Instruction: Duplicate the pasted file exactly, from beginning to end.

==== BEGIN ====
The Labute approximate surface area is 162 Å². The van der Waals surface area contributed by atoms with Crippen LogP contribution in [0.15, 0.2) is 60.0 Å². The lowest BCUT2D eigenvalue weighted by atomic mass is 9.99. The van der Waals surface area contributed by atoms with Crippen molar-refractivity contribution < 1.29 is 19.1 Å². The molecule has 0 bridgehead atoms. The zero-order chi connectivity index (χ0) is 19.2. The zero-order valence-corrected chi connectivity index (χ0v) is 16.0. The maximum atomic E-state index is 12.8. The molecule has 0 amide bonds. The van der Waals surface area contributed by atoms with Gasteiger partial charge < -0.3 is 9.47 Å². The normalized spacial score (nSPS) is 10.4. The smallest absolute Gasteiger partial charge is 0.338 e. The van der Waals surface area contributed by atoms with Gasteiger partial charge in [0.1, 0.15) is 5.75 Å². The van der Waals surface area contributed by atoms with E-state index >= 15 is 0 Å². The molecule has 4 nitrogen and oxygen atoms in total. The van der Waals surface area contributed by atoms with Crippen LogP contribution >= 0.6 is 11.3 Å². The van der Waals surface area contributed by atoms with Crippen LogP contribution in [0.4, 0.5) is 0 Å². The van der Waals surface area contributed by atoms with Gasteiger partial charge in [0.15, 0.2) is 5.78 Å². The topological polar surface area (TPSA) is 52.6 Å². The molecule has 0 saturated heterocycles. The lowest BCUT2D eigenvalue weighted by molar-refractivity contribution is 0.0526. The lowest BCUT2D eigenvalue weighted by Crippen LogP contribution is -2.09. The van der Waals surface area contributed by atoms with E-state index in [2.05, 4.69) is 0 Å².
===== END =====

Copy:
The Labute approximate surface area is 162 Å². The van der Waals surface area contributed by atoms with Crippen LogP contribution in [0.15, 0.2) is 60.0 Å². The lowest BCUT2D eigenvalue weighted by atomic mass is 9.99. The van der Waals surface area contributed by atoms with Crippen molar-refractivity contribution < 1.29 is 19.1 Å². The molecule has 0 bridgehead atoms. The zero-order chi connectivity index (χ0) is 19.2. The zero-order valence-corrected chi connectivity index (χ0v) is 16.0. The maximum atomic E-state index is 12.8. The molecule has 0 amide bonds. The van der Waals surface area contributed by atoms with Gasteiger partial charge < -0.3 is 9.47 Å². The normalized spacial score (nSPS) is 10.4. The smallest absolute Gasteiger partial charge is 0.338 e. The van der Waals surface area contributed by atoms with Gasteiger partial charge in [0.1, 0.15) is 5.75 Å². The van der Waals surface area contributed by atoms with E-state index >= 15 is 0 Å². The molecule has 4 nitrogen and oxygen atoms in total. The van der Waals surface area contributed by atoms with Crippen LogP contribution >= 0.6 is 11.3 Å². The van der Waals surface area contributed by atoms with Crippen LogP contribution in [0.4, 0.5) is 0 Å². The van der Waals surface area contributed by atoms with Gasteiger partial charge in [0.15, 0.2) is 5.78 Å². The topological polar surface area (TPSA) is 52.6 Å². The molecule has 0 saturated heterocycles. The lowest BCUT2D eigenvalue weighted by molar-refractivity contribution is 0.0526. The lowest BCUT2D eigenvalue weighted by Crippen LogP contribution is -2.09. The van der Waals surface area contributed by atoms with E-state index in [2.05, 4.69) is 0 Å².